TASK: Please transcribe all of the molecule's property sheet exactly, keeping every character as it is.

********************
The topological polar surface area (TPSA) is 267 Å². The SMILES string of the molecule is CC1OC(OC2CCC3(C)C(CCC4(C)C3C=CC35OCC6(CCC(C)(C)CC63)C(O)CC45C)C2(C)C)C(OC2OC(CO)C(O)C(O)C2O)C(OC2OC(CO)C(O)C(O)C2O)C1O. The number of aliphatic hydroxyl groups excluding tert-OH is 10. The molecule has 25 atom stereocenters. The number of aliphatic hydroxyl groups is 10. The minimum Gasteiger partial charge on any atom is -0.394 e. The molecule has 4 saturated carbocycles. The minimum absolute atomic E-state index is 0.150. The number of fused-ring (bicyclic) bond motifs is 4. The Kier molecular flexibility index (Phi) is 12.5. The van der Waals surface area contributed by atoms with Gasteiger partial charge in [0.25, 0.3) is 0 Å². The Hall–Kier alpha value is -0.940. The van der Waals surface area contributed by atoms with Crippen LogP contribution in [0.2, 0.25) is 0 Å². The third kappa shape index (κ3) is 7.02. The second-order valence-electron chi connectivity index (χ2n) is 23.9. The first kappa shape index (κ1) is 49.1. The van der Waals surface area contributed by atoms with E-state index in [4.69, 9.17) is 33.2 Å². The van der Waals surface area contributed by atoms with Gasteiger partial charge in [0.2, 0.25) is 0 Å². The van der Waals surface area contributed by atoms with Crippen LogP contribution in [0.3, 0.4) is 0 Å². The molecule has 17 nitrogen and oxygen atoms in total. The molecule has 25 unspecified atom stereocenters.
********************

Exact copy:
The topological polar surface area (TPSA) is 267 Å². The SMILES string of the molecule is CC1OC(OC2CCC3(C)C(CCC4(C)C3C=CC35OCC6(CCC(C)(C)CC63)C(O)CC45C)C2(C)C)C(OC2OC(CO)C(O)C(O)C2O)C(OC2OC(CO)C(O)C(O)C2O)C1O. The number of aliphatic hydroxyl groups excluding tert-OH is 10. The molecule has 25 atom stereocenters. The number of aliphatic hydroxyl groups is 10. The minimum Gasteiger partial charge on any atom is -0.394 e. The molecule has 4 saturated carbocycles. The minimum absolute atomic E-state index is 0.150. The number of fused-ring (bicyclic) bond motifs is 4. The Kier molecular flexibility index (Phi) is 12.5. The van der Waals surface area contributed by atoms with Gasteiger partial charge in [0.25, 0.3) is 0 Å². The Hall–Kier alpha value is -0.940. The van der Waals surface area contributed by atoms with Crippen LogP contribution in [0.2, 0.25) is 0 Å². The third kappa shape index (κ3) is 7.02. The second-order valence-electron chi connectivity index (χ2n) is 23.9. The first kappa shape index (κ1) is 49.1. The van der Waals surface area contributed by atoms with E-state index in [4.69, 9.17) is 33.2 Å². The van der Waals surface area contributed by atoms with Gasteiger partial charge in [0.2, 0.25) is 0 Å². The van der Waals surface area contributed by atoms with Crippen LogP contribution in [0.3, 0.4) is 0 Å². The molecule has 17 nitrogen and oxygen atoms in total. The molecule has 25 unspecified atom stereocenters.